[Bioclusters] Re:Advice on getting started with clustering, LSF, Xserve

Elia Stupka bioclusters@bioinformatics.org
Thu, 7 Nov 2002 09:36:28 +0800 (SGT)

> I'd love to find some sort of 'bioclustering for dummies' that
> outlines the usual solutions and approaches, also on the software side
> something that describes the fundamentals of writing perl and java to
> exploit clusters and even some simple examples/test packages that I
> could play with to get my feet wet.

Unfortunately there isn't as simple a thing as a "bioclusters for
dummies", else consultants would be out of business and mailing lists
would be dead ;)

My side of the expertise in this area is with bioinformatics pipelines,
having worked with the ensembl pipeline and now having developed with my
group our own flexible open source pipeline in perl. You are welcome to
read the docs of BioPipe at www.biopipe.org. As a general note it is
absolutely worthwhile having something like LSF for your load
sharing. Even though BioPipe does a lot of job management and tracking we
still rely on a load sharing software underneath it. We tend to use LSF
because we could afford it. If you can afford it, it is by far the most
robust and sophisticated load sharing software. Bear in mind that prices
have been going down, and also that they (don't quote me) change depending
on the weather and the LSF salesman usually.... if you can't get LSF, SGE
(Sun Grid Engine) is a good alternative, and so is PBSPro. We have the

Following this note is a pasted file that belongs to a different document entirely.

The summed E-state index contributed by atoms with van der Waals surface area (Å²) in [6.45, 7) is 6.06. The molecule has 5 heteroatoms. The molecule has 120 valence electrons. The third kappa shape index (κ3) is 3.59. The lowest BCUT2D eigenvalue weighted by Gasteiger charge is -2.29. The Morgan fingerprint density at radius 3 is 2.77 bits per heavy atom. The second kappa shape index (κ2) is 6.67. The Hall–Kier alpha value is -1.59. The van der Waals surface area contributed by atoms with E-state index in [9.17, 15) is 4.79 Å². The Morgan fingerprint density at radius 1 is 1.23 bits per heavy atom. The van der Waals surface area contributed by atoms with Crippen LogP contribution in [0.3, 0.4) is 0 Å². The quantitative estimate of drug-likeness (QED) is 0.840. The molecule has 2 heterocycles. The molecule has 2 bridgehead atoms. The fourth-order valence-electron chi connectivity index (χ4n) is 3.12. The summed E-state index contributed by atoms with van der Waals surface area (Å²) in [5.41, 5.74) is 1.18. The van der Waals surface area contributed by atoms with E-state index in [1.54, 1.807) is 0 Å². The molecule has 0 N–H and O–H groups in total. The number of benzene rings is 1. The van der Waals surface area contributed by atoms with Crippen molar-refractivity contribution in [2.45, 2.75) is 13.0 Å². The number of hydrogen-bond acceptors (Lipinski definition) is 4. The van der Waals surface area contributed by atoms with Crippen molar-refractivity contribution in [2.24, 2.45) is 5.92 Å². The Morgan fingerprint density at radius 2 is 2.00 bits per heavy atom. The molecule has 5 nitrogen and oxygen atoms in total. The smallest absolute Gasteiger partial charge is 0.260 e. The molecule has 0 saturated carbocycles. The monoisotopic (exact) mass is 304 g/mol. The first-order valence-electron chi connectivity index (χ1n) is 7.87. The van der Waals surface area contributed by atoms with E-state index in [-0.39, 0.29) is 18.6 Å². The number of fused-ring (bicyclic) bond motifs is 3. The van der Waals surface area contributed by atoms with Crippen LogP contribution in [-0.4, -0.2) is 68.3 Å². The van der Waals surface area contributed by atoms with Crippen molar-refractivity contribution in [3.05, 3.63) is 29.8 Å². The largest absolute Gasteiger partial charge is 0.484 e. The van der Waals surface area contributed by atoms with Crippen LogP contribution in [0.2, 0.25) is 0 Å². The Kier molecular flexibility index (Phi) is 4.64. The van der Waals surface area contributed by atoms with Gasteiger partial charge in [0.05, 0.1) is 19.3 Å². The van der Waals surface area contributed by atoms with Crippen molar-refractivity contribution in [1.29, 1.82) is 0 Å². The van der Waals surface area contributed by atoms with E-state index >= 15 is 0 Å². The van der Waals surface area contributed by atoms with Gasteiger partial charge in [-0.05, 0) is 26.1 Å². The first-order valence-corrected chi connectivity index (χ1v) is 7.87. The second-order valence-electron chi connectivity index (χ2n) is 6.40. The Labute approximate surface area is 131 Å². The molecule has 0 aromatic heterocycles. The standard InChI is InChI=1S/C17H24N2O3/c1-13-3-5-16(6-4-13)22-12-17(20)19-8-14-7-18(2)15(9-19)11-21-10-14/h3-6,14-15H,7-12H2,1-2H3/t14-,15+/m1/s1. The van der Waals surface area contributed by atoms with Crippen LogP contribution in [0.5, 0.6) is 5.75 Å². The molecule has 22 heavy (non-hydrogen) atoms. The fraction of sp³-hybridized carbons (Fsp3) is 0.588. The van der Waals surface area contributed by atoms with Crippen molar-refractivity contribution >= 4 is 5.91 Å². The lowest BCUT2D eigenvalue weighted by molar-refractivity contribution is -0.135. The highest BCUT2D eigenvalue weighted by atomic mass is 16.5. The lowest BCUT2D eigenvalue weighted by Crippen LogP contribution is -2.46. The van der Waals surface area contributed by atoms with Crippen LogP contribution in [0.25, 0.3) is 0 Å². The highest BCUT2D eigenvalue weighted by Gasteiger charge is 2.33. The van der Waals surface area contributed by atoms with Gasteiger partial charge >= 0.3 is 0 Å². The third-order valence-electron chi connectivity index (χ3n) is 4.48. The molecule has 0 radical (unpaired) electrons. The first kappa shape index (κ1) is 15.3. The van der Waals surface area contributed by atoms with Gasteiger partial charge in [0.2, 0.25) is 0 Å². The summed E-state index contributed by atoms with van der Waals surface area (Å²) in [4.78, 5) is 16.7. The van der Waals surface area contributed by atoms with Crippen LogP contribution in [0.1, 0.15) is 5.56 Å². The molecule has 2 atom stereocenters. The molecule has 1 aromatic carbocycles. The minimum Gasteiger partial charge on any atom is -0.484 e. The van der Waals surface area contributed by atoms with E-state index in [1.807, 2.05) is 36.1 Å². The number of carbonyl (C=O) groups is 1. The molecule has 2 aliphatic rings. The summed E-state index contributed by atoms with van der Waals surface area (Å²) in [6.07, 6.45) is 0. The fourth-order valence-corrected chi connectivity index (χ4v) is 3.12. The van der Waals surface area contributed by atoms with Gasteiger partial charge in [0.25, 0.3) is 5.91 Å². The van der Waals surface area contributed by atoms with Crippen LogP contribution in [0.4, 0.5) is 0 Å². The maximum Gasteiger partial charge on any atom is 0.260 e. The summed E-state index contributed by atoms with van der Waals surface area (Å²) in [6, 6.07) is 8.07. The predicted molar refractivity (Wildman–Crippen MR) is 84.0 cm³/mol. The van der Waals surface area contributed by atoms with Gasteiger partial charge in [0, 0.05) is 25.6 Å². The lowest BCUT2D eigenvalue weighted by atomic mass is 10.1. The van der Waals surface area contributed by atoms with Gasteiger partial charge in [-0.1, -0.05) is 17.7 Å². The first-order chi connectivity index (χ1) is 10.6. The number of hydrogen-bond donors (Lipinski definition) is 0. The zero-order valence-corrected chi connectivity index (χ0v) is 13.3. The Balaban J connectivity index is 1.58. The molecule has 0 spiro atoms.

wrappers for LSF and PBS for BioPipe. We never got around to writing one
for SGE, but it's very straight-forward, just an extra module that issues
the right commands...

> ease of administration seems to be another pro for LSF which is a big  
> thing as we just want it to work, we dont really want to babysit this  
> stuff - what sort of sysadmin commitment is needed to make this work?

LSF will save you great job management headaches, as long as the initial
setup is done well. Sysadmin commitment will be shifted to more standard
queries like installing programs,etc. Bear in mind that you need a
brilliant sysadmin in the first month or so, when you are building the
cluster, deciding how to spread the blast databases, optimising LSF,etc.

BioPipe will save you the second layer of headaches, i.e. automating
analysis workflows, reproducing them easily,etc.

> any thoughts/experiences with using Xserve in the mix with other
> platforms and Xserve vs intel solutions?

We are currently experimenting with Xserves that we have on loan from
Apple, and are incredibly pleased by some of the performance we get
out. Hybrid clusters are never a major issue *as long as* you have a good
sysadmin who can deal with endianness, file systems, and as long as you
give the sysadmin a good picture of where the possible bottlenecks will

Hope it helped, 


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